Most manufacturers and trade associations make available instructions and specifications for installation and maintenance of their floorings.
The most important requirement for a satisfactory installation of a thin floor covering is a dry, even, rigid, and clean subfloor.
Protection from moisture is a prime consideration in applying a flooring over concrete. Moisture within a concrete slab must be brought to a low level before installation begins. Moisture barriers, such as 6-mil polyethylene, 55-lb asphaltsaturated and coated roofing felt, or 1⁄32-in butyl rubber, should be placed under concrete slabs at or below grade, and a minimum of 30 days’ (90 in some cases) drying time should be allowed after placement of concrete before installation of the flooring.
Particular care should be taken with installations on lightweight concrete. It always has a higher gross water requirement than ordinary concrete and therefore takes longer to dry. So a longer drying period should be allowed before installation of flooring. Flooring manufacturers provide advice and sometimes also equipment to test for moisture.
As indication of dryness at any given time is no assurance that a concrete slab at or below grade will always remain dry. Therefore, protection from moisture from external sources must be given considerable attention. (See also Art. 3.4.)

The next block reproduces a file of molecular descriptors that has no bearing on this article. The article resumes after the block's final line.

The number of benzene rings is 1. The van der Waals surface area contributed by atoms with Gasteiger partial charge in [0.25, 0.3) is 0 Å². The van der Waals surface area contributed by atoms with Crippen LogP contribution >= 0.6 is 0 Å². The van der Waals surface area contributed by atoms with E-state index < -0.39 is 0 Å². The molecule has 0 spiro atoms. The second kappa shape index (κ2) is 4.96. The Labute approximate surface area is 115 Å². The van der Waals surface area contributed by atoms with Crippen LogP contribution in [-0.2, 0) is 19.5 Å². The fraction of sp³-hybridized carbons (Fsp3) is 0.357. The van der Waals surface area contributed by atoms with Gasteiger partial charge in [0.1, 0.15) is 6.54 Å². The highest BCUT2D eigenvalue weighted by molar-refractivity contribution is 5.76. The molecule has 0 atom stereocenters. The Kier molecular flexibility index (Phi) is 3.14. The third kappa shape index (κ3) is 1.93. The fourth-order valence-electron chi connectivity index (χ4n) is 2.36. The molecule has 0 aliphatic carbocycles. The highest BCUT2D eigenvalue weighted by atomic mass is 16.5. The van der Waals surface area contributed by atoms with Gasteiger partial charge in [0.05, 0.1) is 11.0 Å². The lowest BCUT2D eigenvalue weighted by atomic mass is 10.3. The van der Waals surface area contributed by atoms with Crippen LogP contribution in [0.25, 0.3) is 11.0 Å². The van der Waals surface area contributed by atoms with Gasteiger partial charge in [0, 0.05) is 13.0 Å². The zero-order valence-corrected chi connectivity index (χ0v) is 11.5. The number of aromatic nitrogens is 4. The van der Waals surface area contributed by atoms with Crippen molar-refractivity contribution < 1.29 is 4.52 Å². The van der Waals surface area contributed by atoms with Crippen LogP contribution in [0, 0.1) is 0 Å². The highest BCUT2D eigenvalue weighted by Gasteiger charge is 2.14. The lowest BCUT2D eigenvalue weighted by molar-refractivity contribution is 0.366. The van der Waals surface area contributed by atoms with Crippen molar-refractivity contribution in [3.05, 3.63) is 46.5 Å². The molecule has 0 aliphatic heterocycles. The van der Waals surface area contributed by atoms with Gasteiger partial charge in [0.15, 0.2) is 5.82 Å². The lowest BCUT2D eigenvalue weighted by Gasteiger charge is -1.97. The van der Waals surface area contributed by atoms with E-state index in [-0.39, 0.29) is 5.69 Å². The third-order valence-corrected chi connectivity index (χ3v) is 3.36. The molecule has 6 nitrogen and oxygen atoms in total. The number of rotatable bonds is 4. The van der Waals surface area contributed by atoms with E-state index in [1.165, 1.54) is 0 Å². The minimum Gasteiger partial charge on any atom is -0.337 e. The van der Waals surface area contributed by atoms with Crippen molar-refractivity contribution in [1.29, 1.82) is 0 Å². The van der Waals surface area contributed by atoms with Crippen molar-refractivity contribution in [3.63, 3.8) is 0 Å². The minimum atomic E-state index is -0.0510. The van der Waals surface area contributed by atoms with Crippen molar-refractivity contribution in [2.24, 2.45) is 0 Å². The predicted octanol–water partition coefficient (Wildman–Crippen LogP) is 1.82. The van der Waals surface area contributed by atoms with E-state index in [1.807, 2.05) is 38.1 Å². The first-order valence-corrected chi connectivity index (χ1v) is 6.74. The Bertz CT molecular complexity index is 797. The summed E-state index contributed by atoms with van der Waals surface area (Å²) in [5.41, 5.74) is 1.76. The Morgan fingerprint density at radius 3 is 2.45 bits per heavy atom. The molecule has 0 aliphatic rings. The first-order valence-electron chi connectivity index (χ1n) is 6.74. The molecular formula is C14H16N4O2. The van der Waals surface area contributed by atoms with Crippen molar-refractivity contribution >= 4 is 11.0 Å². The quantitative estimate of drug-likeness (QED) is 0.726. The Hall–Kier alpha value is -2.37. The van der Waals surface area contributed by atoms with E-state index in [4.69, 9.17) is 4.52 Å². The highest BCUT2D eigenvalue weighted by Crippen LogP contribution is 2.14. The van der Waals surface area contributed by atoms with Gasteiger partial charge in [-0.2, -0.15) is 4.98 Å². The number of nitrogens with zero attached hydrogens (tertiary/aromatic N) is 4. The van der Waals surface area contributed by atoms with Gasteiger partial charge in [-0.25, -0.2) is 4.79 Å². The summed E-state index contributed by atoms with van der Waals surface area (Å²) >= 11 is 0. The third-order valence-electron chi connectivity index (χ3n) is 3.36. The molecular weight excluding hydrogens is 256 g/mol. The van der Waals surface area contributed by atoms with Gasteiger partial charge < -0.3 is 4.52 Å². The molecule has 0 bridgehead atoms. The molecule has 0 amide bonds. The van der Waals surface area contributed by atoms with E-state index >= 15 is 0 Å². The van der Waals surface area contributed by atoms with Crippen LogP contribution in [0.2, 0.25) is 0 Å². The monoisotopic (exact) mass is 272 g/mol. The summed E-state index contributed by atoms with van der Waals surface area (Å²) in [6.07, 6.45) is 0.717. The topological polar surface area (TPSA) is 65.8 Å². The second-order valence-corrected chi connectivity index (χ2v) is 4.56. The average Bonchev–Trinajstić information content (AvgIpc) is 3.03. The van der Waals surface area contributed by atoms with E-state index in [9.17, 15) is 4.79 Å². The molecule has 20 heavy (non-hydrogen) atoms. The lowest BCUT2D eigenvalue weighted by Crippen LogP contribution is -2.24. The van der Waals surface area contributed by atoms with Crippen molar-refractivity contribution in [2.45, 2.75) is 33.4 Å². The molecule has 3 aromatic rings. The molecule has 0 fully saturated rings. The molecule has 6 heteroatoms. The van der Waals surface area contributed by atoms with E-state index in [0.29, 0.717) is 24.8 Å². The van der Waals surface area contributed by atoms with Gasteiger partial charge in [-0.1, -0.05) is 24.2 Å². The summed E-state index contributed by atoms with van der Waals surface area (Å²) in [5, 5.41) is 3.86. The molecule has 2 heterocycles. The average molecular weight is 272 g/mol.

Some concrete curing agents containing oils and waxes may cause trouble with adhesive-applied flooring. Commercial curing agents that have been shown to be satisfactory include styrene-butadiene copolymer or petroleum-hydrocarbon resin dissolved in a hydrocarbon solvent. These products dry to a hard film in 24 hr.
Parting agents, used as slab separators in lift-slab and tiltup construction, may cause bond failure of adhesive-applied flooring if they contain nonvolatile oils or waxes.
Concrete surfaces that have been treated with or have come in contact with oils, kerosene, or waxes must be cleaned as recommended by the adhesive manufacturer.
All concrete surfaces to receive adhesive-applied, thin flooring must be smooth.
Also, they should be free from serious irregularities that would ‘‘telegraph’’ through the covering and be detrimental to appearance and serviceability. For rough or uneven concrete floors, a troweled-on underlayment of rubber latex composition or asphalt mastic is recommended. It can be applied from a thickness of 1⁄4 in to a featheredge. Small holes, cracks, and crevices may be filled with a reliable cement crack filler.
Wood subfloors, of sufficient strength to carry intended loads without deflection, should be covered with plywood or hardboard underlayments. These should be nailed 6 in c to c in perpendicular directions over the entire area with ringed or barbed nails. The nails should be driven flush with the underlayment surface without denting it around the nail head.
Adhesives commonly used to attach flooring to concrete and underlayment are listed in Table 11.12.